John O’Shea has been a Jack of all trades and the master of quite a few along the way. At 37, the career of this versatile talent deserves appreciation from the football masses.
“The Mayor of Waterford”. That is how Rio Ferdinand compared the status of a particular defender when I interviewed the ex-England international. He was referring to the time Manchester United toured Ireland one pre-season long ago when a young Irishman, fresh to the senior scene at Old Trafford, came along for the ride.
Ferdinand had recently become the world’s most expensive centre-back when Sir Alex Ferguson’s men landed in Waterford that summer. In terms of fan adulation, United’s new £30million star used to worldwide acclaim was forced to step aside. John O’Shea, from Ferrybank on the Waterford-Kilkenny border, had arrived in town.
O’Shea didn’t crave the attention, of course. It’s just, he had little choice. The boy wonder was home.
Not long before the aforementioned interview, O’Shea had scored an unlikely last-minute equaliser away to Germany in a vital Euro 2016 qualifier. It was typical that he would save his finest moment in a Republic of Ireland shirt for his 100th appearance. With 116 caps (and counting) and two European Championship tournaments under his belt, he is a contemporary Irish sporting stalwart, representing a dying breed of great Irish players who have played at elite European clubs.
This past month, 15 years after pulling off that now-legendary nutmeg on the former Ballon d’Or Luis Figo, O’Shea has been named Sunderland fans’ player of the (admittedly rotten) season.
Quite a lot has happened in the intervening years with so much achieved en route. And still, his name alone continues to conjure that one dominant memory among many Manchester United supporters.
O’Shea played a huge role in this championship-winning side, his first, excelling at left-back despite his slightly awkward-looking, heavily right-footed tendencies. This guy had clear class, demonstrated most prominently in his performance during the 6-2 demolition of contenders Newcastle United at St James’ Park.
Tormenting Merseyside, he scored an injury-time decider in a pivotal 1-0 win at Anfield in spring 2007 and followed this with an equally important strike away to Everton.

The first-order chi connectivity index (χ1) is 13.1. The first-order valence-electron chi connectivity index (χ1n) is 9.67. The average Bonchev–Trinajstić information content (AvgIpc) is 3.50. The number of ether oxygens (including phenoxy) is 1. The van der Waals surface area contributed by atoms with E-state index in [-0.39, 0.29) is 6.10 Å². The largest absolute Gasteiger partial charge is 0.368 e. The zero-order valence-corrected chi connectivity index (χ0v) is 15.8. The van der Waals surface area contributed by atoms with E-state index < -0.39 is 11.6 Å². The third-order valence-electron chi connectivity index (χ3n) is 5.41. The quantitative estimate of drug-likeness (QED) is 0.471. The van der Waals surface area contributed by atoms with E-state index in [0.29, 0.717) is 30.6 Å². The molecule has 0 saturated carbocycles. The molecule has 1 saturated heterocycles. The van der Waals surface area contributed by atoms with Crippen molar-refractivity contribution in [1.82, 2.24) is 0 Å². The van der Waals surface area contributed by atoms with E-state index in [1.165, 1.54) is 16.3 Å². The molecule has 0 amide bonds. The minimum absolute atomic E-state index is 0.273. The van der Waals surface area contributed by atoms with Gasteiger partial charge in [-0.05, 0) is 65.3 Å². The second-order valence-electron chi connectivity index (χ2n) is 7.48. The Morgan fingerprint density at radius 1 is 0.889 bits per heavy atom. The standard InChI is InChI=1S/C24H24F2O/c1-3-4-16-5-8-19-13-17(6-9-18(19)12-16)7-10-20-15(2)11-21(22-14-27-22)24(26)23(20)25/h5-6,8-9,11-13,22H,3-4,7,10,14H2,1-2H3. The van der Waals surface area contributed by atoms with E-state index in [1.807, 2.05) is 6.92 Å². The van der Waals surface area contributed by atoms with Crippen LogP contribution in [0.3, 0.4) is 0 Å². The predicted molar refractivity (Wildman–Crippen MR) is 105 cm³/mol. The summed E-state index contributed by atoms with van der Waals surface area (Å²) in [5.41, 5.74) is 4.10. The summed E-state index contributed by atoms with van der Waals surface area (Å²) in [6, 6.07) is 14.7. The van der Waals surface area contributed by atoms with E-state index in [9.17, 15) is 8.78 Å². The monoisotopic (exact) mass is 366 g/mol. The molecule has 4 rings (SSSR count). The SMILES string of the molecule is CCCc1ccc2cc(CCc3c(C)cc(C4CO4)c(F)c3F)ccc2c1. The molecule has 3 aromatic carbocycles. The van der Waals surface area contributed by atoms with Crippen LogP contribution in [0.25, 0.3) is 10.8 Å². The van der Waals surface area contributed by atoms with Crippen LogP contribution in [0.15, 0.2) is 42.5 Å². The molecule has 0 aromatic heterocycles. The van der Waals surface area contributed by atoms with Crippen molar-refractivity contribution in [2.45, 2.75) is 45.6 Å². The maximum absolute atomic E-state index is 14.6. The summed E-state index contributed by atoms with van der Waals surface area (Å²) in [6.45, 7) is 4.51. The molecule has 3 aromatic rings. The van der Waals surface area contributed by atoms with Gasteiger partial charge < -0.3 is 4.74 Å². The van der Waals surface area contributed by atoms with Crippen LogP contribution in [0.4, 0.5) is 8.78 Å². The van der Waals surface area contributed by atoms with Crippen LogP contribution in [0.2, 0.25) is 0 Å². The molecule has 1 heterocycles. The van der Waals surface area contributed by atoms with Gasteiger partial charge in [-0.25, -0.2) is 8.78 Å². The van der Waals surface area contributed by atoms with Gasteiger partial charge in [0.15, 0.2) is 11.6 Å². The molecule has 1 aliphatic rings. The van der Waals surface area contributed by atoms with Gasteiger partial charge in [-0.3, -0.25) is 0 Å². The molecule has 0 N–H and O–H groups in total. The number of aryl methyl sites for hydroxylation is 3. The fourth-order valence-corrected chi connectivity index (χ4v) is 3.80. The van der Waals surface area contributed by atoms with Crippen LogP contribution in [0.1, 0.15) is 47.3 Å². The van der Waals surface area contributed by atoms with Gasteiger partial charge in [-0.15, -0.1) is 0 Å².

His quality on the ball and significant presence without it were consistent enough to attract interest from abroad in the shape of Liverpool and Manchester United, with the latter winning out in 1999.
Overlapping success and angst with Captain Fantastic
Like fellow Munster icon Roy Keane, O’Shea stayed at Old Trafford for 12 trophy-laden years.
Their achievements aligned, however unusual at times. For instance, the pair share the slightly inauspicious feat of collecting a Champions League winners’ medal without playing a minute of the final – Keane, injured and suspended in ’99 against Bayern and O’Shea, an unused substitute in ’08 against Chelsea.
They have also been connected in unhappier times. O’Shea was one of the victims of Keane’s infamous 2005 MUTV interview when he turned on certain teammates to such a vociferous extent that it signalled the end of the Corkman’s time at United.
O’Shea survived the chastising though he never fully regained a regular first-team place. Even so, he remained an integral member of the squad. Winning an FA Cup and three League Cups, O’Shea also added four additional Premier League crowns – including three in a row between 2007 and 2009 – to his increasingly glowing cabinet of silverware.
Making memories to last a sporting lifetime
Along the way, he created more magical moments, most notably his delicate and incongruous chip away to Arsenal in what was an otherwise chaotic occasion, on and off the pitch. His facial expression when the ball hit the net has gone down in history.
It demonstrated the regard in which Ferguson held for his stellar utility man that O’Shea was guaranteed a start in the 2009 Champions League final against Barcelona, having missed out the previous season.
O’Shea returned the favour by playing admirably on the night. However, United were soundly beaten by an era-defining Barca team and when the sides met again at the same stage two years later, there was no place for O’Shea in the squad.
His time at Old Trafford was up and off to Sunderland he went where he has remained ever since. Now in his 38th year, the club has a decision to make this summer regarding their supporters’ player of the year as they drop down to League One under new ownership.
With his contract at the Stadium of Light set to expire, the future is wide open for this Waterford warrior.
On the road home
This is the story of a modest man who maximised his opportunity and talent while never taking it for granted.
From his youth team days at United on loan spells at Royal Antwerp and Bournemouth, he has worked closely on improving perceived weaknesses in his game (he regularly trained on his weaker left foot as a youngster) and has sought to highlight and evolve his many strengths.
Forever improving and never shirking, he is the Rolls-Royce version of the versatile footballer who became one of the most decorated Irish sportspeople of all-time while at Manchester United.
John O’Shea has proved to be a delightfully ordinary man, so often capable of extraordinary feats. Just ask Luis Figo.
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